May 16, 2023
If myth is one end of the narrative spectrum, then metaphor is the other. Myths are grand, transcendent stories which help to explain why the world is as it is. Metaphors are nuggets of meaning, comparisons which carry associations and contextual significance rather than storylines. Metaphors are true without being isolated ideas or propositions. They imply stories without being limited by them.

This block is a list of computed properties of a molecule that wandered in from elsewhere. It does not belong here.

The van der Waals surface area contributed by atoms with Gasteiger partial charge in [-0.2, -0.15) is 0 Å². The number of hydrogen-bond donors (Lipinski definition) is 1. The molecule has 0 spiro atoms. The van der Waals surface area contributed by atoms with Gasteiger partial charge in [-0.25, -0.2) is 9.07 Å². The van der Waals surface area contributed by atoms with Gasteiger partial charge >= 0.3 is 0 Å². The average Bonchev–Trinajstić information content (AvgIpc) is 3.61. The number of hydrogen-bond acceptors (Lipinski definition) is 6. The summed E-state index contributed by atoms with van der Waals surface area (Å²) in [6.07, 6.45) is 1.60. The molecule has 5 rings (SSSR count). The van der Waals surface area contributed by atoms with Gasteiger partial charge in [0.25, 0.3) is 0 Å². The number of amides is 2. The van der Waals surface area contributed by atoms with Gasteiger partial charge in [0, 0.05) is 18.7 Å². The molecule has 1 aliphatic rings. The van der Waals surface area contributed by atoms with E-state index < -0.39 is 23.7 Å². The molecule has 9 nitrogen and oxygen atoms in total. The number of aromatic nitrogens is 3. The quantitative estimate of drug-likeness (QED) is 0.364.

The transcendent is, by definition, beyond our experience and, being beyond our experience, beyond our words. We can’t describe the transcendent directly, so we use metaphor—imperfect parallels that are within our experience. Everything we say about is God is necessarily metaphor and approximation. We no more know that God is a man than that God is a bird—God is described as both a father and a mother hen, so both images are legitimate. It’s as Paul says—we see as through a glass, darkly. Not an optically perfect glass, but a first century glass that revealed the basic shape and hinted at the color but obscured the full view. We are all searching for metaphors that reveal God in the way that our experience and intuition tell us is true because, absent some revelation appearing as a bolt out the the clear blue sky, that is all we can know. I’ve already said I can’t trust scripture as an inerrant documentation of the voice of God because it’s far too human for that; however, I can trust it as a story, a library of stories, really, collected and refined by millennia of tradition and the wisdom of those who passed it on to us. It carries all their speculation, meditation, and wonder at God, as well as their love and devotion and desire to serve God and God’s creation. Did God breathe into all of this, strangely warming their hearts? Why, yes, I can believe that. And what does that mean? It’s yet another metaphor for a reality beyond my comprehension.